Friday, September 17, 2010


Over the Labor Day holiday weekend some friends and I went to my roommate’s parent’s cabin in Shaver Lake. First, Shaver Lake is about 45 minutes east of Fresno. Second, when I say cabin I really mean mansion. It was one of the most beautiful homes I have ever seen. Tammy, the lady of the house, intentionally thought of every little detail she put into that house. Anything a home could need was accounted or, even the basket of cleaning supplies she leaves in every bathroom and showers that are outfitted with matching shampoo, conditioner, and body wash. This attention to detail allows her guests to spend a carefree weekend worrying about nothing more than how they wanted to spend the next couple of hours. It was the perfect relaxing weekend; we went to the lake, I took naps in a hammock, and we ate ice cream from the local ice cream shop. I rested.

Shaver is a good three hours from where I live so my car mates and I listened to some really great music to and from the Daily cabin. We sang along with Brice Avery, grooved along with Fleetwood Mac, and contemplated the words of David Crowder. During those hours in the car I feel in love with my musical collection all over again. I wanted to hear more and more of it. I was so excited that on my drive into the office my first day back I grabbed a cd, rather than listening to NPR.

Now, this is the time for me to give a disclaimer about how much I love NPR. It’ll be quick, so bear with me. NPR has saved me over the last year. When I feel disconnected from the world around me, NPR helps me to know what is going on. When I have to make conversation with an awkward IT consultant, it provides topics of conversation. It helps me to feel informed about different parts of the world and it distracts me when I feel the need to pull my hair out of my head because I’m going 15 mph on the FREEWAY! Needles to say, it holds a special place in my heart.

Saying that, over the last year I have dived headfirst into my love for local public radio. It has been all that I listen to while driving to and from work. I even listen to it in the evening because there is always an interesting program to hear. I became so devoted to NPR that I disconnected from the music I love so much. I don’t want to make it seem as though I am being overly dramatic in describing my relationship with my music, but music is a very powerful thing. People choose music that correlates with their mood and then apply the lyrics to their own lives. Couples spend hours, days, or weeks deciding what song perfectly reflects their love for one another. And people will choose a song to represent various stages of their life. Music is so intertwined in human existence that we cannot ignore its connection.

I hadn’t realized the size of the hole that was left from the lack of listening until it was re-introduced into my daily commute. Over the last two weeks I have soaked in every lyric I can get my hands on, having a cd playing in my car constantly. I haven’t listened to NPR for over an hour in the last two weeks, and this is a big deal considering I spend almost two hours in my car everyday. One album that has experienced more speaker time than others has been “Of Men and Angels” by The Rocket Summer. The Rocket Summer (TRS) is a band my husband introduced to me while we were dating and that I have followed every since. Over the last seven years Brice Avery’s musical transformation has been apparent in his music. Each album is similar to the one before it, but its style varies enough to where my untrained ear can spot the difference. His lyrics are honest, transparent, and real; he has an ability to connect with his audience in a very humble way. In his latest album his sings of passions and pursuing what he loves to do. This has been inspiring.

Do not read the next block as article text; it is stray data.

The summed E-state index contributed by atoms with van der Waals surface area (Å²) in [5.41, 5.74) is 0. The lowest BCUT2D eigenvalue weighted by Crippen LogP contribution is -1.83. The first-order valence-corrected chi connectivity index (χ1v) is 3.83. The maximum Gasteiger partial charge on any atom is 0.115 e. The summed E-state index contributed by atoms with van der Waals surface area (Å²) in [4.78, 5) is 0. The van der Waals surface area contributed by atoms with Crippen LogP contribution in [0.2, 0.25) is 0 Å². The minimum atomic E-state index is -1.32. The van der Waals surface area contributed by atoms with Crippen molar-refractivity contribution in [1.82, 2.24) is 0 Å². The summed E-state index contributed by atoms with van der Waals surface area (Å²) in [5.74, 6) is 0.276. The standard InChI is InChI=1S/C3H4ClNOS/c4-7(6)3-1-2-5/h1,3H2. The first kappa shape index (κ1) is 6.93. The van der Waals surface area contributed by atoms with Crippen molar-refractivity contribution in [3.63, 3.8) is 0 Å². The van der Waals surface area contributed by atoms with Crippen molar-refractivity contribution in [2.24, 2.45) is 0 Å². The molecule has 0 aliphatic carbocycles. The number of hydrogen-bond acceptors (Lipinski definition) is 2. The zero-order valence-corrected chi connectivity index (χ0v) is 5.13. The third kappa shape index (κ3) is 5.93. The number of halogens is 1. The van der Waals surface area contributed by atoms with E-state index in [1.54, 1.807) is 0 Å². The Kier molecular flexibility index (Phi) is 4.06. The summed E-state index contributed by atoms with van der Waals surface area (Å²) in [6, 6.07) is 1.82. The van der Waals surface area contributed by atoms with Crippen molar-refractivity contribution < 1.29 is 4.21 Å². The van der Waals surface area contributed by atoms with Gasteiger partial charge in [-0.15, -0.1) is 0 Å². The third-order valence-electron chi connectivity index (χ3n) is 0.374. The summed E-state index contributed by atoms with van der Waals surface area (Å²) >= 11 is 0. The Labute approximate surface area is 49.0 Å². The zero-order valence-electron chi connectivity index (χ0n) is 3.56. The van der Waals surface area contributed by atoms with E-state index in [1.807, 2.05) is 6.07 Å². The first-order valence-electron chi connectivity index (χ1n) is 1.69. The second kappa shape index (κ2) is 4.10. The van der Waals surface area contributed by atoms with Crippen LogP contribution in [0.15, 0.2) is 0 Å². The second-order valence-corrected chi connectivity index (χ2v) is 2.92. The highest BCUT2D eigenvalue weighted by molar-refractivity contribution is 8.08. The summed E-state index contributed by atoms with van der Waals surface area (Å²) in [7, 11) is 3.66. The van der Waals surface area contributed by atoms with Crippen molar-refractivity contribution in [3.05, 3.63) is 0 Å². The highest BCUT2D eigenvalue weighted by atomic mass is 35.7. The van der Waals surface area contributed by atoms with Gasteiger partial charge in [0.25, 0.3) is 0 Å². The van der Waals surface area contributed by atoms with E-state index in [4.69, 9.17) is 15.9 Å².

Settling into a 9-6 job has been difficult for me, to say the least. I feel as though I am missing out on my life and what the world has to offer. I am terrified that I am going to wake up when I’m 30 and regret that I never took advantage of my youth and really pursued what I cared about. Identifying my passions and how to pursue them is a completely separate post, but it is still a fear I carry with me daily. Not all hope is lost; I have been rejuvenated over the last two weeks. Listening to Brice’s struggles, fears, and courage to step out in faith has inspired me to do the same. I am no longer feeling as though I am trapped, but rather that my daily routine is a means to an end. Don’t get me wrong, I am so fortunate to have a job and to be able to have freedoms this job provides. For example, I have fun things planned for every single Saturday during the months of September and October. If I had an unconventional job, I would not be able to take those Saturdays off. I have evenings free to read, write, paint, go on dates with my husband, or veg out with my roommates.

This newfound inspiration is still new and I am still trying to form my ideas into actions. I don’t have all of my ideas ironed out, but I do have ideas. There are days where I feel trapped, but I have hope that these feelings are only temporary.


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